Are you a Trader or Speculator?

Discussion in 'Trading' started by yobo, Oct 23, 2011.

Are you a Trader or Speculator?

  1. I am a trader.

    16 vote(s)
    47.1%
  2. I am a speculator.

    18 vote(s)
    52.9%
  1. yobo

    yobo

    Definition of Trading: To exchange one thing for another.

    Definition of Speculator: To engage in the buying or selling of a security with an element of risk on the chance of profit.

    Which one are you?


    I'll answer the question first. When I first got in this business I considered myself a trader but was really a speculator. I would buy and short stock with the hopes of it going in my direction. I did not receive anything for doing so unless I was able to close my position at a profit.

    I eventually learned pair trading. While this helped to remove market direction, I was still "speculating" on the spread either widening or narrowing.

    Than I learned about selling calls and puts against stock and cash reserves, and I finally crossed the chasm into real "trading." I began selling covered calls and puts, thus trading a right for someone to buy my stock or to sell me their stock at certain prices. And in exchange, I got cash or stock.

    In learning to make markets, I finally became a trader crossing the chasm from being speculator. I no longer fear waking up the market will crash or zip higher. I simply sit back and collect cash for providing a service to speculators.

    What a wonderful world. So what are you? A speculator or trader?
     
  2. I'm a gambler
     
  3. cornix

    cornix

    According to given definitions: a speculator.

    But I don't find anything scary about that. Maybe I do something wrong? :)
     
  4. According to your definitions I am a speculator.

    But I should add that I`m not yet worthy of the title as I am still also a gambler.

    I constantly work on closing the gap between gambler and speculator.

    Currently, I will say that I`m 75% speculator/25% gambler. :p
     
  5. I used to be a gambler, then a speculator, and now I am simply a Profit Taker. I allow other people to give me their money. Really. I'm also a compulsive poster.:p
     
  6. Aren’t these two definitions the same. The first one is inadequate.

    Trading: just an exchange? If I trade you an Ipad for a new car, Was there a risk of loss involved?
     
  7. yobo

    yobo

    They are not the same. Since you are exchanging an iPad for a new car you are getting something in return. If you bought an iPad with hopes of selling it at a higher price to buy a new car than you are speculating.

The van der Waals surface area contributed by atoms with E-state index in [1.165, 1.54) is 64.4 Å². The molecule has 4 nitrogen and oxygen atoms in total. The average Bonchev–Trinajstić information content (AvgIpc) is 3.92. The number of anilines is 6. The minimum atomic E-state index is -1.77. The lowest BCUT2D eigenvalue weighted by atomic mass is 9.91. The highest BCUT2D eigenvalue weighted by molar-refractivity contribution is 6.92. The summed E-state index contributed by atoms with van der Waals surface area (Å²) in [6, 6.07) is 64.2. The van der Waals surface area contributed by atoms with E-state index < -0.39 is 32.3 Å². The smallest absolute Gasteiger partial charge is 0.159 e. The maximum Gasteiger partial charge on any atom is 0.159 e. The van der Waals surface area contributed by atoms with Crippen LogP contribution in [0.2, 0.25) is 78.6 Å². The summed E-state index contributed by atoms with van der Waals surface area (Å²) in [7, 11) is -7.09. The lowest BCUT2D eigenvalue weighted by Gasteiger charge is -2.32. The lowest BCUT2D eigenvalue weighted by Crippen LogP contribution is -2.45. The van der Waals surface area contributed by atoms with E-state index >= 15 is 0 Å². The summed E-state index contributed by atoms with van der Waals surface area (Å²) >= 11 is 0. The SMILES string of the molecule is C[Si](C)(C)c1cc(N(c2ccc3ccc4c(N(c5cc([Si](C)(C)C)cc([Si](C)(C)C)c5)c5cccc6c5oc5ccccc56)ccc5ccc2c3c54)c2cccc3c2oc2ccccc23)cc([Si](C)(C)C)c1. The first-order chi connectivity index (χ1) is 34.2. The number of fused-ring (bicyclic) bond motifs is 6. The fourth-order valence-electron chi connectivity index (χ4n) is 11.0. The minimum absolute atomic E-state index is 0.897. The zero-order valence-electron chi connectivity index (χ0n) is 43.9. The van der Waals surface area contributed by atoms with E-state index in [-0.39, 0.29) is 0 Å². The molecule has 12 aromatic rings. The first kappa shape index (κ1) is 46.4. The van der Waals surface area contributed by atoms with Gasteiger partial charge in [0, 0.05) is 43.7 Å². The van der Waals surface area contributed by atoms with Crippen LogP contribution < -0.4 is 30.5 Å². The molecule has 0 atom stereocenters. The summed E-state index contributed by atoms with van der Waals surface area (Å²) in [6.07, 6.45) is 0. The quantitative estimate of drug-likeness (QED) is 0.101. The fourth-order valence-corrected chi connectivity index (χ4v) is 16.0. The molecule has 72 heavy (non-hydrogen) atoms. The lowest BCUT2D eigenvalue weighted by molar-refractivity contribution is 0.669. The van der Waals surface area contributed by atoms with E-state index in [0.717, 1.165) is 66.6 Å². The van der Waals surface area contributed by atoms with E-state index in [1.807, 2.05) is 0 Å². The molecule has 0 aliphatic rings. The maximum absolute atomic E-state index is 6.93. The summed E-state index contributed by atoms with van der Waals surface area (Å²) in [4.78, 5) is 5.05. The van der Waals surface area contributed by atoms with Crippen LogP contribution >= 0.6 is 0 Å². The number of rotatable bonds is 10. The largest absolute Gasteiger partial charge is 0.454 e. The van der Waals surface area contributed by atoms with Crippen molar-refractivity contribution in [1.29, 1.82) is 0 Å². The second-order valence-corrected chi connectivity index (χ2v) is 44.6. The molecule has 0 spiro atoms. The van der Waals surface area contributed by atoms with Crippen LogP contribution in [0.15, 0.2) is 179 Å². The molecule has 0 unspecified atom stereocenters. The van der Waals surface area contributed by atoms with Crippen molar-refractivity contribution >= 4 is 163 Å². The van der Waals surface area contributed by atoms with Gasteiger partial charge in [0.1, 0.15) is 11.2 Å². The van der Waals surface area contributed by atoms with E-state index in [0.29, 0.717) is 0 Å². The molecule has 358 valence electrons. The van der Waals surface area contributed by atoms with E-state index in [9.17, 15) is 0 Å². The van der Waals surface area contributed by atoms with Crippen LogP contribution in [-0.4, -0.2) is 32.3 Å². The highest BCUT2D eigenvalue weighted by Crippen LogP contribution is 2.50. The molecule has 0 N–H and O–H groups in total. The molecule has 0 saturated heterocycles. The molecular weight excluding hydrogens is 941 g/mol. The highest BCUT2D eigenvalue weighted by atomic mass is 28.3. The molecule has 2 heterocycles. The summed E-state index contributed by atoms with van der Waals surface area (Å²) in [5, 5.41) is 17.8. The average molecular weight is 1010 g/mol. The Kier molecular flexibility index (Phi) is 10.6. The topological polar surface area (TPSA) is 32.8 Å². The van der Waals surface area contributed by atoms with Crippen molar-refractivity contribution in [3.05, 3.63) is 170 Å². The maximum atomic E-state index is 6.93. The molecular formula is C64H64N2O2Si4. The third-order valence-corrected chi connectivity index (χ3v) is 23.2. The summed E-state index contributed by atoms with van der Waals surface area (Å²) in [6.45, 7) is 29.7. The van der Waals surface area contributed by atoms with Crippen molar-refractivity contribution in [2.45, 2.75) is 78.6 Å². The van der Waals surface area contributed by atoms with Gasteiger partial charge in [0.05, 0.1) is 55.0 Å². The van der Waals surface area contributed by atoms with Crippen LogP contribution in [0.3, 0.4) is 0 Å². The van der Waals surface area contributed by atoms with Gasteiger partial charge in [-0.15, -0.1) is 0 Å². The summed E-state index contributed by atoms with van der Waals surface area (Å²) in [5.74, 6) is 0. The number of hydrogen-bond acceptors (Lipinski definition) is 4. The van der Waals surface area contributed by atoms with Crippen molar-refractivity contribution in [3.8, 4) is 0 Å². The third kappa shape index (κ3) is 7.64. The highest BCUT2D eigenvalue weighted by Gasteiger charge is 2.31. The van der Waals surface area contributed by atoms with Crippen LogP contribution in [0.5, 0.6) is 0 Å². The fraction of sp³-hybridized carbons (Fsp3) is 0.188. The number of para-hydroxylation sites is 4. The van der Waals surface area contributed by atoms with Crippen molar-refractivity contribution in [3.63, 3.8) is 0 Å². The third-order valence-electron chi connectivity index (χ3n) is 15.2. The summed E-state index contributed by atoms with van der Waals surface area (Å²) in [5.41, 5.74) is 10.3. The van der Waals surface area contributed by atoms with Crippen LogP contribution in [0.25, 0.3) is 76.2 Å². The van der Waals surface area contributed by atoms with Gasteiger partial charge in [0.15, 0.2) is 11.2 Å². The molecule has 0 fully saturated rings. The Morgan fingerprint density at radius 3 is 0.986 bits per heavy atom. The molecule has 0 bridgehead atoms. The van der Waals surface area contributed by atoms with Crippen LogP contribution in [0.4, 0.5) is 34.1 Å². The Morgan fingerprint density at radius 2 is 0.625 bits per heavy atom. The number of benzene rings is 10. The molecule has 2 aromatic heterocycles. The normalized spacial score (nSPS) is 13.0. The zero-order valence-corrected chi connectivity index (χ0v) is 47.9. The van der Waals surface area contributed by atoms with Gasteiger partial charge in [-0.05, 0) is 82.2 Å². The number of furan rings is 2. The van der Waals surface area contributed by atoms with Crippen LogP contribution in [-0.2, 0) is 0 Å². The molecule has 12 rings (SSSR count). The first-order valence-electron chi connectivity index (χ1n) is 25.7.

If I was stuck in a dessert with no water and with no Internet access but had a 1500 mile road to travel on to get back to civilization than that trade is great. But if I was stuck on an island, no way off and no road to go anywhere but I had Internet access and an iPad allowed me to communicate to get help than that would be a better trade. When you trade you always get something in return. When you speculate you hope to make a profit.

    Make sense?
     
  8. I still don't see the distinction; by your standards, you seem to be putting 'trader' one notch above 'speculator'.

    To me you sound like a trader (generic) that had no edge in directional trading, so failing that, discovered the wonderful world of premium selling where it's that much easier to pretend you have an edge. Make sense?
     
  9. Covered calls are not risk free.
     
  10. yobo

    yobo

    No, I am not putting trader above speculator, albeit I would argue the trader takes on less risk than the speculator but obviously the traders short term reward will be less than the potential huge rewards a speculator will occasionally get. Both professions carry risk.

    To the next poster, covered calls in and of themselves carry zero risk for the seller. But obviously covered calls do not protect you if the stock goes to zero. But it does reduce the risk...how much depends on how deep in the money.

    Capping your upside with a covered call only reduces your profit potential, but it doesn't add any risk. In fact covered calls reduce risk or potential loss.
     
    #10     Oct 23, 2011